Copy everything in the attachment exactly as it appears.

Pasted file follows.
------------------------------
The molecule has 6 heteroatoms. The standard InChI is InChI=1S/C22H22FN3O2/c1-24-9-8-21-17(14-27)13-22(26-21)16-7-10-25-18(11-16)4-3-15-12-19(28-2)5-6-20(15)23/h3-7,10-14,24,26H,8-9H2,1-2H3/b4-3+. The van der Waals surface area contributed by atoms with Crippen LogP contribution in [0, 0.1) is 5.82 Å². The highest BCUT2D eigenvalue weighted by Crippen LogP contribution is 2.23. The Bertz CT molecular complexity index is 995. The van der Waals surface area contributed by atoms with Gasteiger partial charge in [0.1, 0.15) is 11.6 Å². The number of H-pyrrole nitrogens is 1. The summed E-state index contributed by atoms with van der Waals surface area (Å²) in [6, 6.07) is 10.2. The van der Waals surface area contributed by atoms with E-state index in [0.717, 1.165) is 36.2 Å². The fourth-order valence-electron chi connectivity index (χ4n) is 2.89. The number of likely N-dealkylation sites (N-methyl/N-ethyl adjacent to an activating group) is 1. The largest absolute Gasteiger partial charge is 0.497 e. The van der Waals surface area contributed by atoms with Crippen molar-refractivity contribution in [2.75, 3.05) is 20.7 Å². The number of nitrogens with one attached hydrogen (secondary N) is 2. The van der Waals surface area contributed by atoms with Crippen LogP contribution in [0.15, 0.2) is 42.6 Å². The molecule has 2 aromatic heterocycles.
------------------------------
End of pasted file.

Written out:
The molecule has 6 heteroatoms. The standard InChI is InChI=1S/C22H22FN3O2/c1-24-9-8-21-17(14-27)13-22(26-21)16-7-10-25-18(11-16)4-3-15-12-19(28-2)5-6-20(15)23/h3-7,10-14,24,26H,8-9H2,1-2H3/b4-3+. The van der Waals surface area contributed by atoms with Crippen LogP contribution in [0, 0.1) is 5.82 Å². The highest BCUT2D eigenvalue weighted by Crippen LogP contribution is 2.23. The Bertz CT molecular complexity index is 995. The van der Waals surface area contributed by atoms with Gasteiger partial charge in [0.1, 0.15) is 11.6 Å². The number of H-pyrrole nitrogens is 1. The summed E-state index contributed by atoms with van der Waals surface area (Å²) in [6, 6.07) is 10.2. The van der Waals surface area contributed by atoms with E-state index in [0.717, 1.165) is 36.2 Å². The fourth-order valence-electron chi connectivity index (χ4n) is 2.89. The number of likely N-dealkylation sites (N-methyl/N-ethyl adjacent to an activating group) is 1. The largest absolute Gasteiger partial charge is 0.497 e. The van der Waals surface area contributed by atoms with Crippen molar-refractivity contribution in [2.75, 3.05) is 20.7 Å². The number of nitrogens with one attached hydrogen (secondary N) is 2. The van der Waals surface area contributed by atoms with Crippen LogP contribution in [0.15, 0.2) is 42.6 Å². The molecule has 2 aromatic heterocycles.